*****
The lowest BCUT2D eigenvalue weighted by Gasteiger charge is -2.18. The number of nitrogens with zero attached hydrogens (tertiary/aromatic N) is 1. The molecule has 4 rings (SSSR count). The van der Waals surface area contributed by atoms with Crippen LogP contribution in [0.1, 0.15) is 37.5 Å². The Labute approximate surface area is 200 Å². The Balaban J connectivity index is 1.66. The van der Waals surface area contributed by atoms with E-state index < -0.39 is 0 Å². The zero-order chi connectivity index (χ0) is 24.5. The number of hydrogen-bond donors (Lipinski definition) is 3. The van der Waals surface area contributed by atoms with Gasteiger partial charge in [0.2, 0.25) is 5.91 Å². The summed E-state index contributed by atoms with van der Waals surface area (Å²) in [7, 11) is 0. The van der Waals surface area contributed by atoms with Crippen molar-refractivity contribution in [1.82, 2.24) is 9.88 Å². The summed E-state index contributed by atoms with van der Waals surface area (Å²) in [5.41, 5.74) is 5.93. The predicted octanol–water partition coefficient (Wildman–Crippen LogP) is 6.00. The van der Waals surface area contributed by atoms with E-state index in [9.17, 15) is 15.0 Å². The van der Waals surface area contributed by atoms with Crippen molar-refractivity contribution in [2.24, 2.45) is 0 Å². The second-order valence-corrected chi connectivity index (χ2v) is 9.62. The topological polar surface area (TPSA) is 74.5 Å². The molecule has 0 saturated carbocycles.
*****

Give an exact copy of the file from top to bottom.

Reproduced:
The lowest BCUT2D eigenvalue weighted by Gasteiger charge is -2.18. The number of nitrogens with zero attached hydrogens (tertiary/aromatic N) is 1. The molecule has 4 rings (SSSR count). The van der Waals surface area contributed by atoms with Crippen LogP contribution in [0.1, 0.15) is 37.5 Å². The Labute approximate surface area is 200 Å². The Balaban J connectivity index is 1.66. The van der Waals surface area contributed by atoms with E-state index < -0.39 is 0 Å². The zero-order chi connectivity index (χ0) is 24.5. The number of hydrogen-bond donors (Lipinski definition) is 3. The van der Waals surface area contributed by atoms with Gasteiger partial charge in [0.2, 0.25) is 5.91 Å². The summed E-state index contributed by atoms with van der Waals surface area (Å²) in [7, 11) is 0. The van der Waals surface area contributed by atoms with Crippen molar-refractivity contribution in [1.82, 2.24) is 9.88 Å². The summed E-state index contributed by atoms with van der Waals surface area (Å²) in [5.41, 5.74) is 5.93. The predicted octanol–water partition coefficient (Wildman–Crippen LogP) is 6.00. The van der Waals surface area contributed by atoms with E-state index in [9.17, 15) is 15.0 Å². The van der Waals surface area contributed by atoms with Crippen molar-refractivity contribution in [2.24, 2.45) is 0 Å². The second-order valence-corrected chi connectivity index (χ2v) is 9.62. The topological polar surface area (TPSA) is 74.5 Å². The molecule has 0 saturated carbocycles.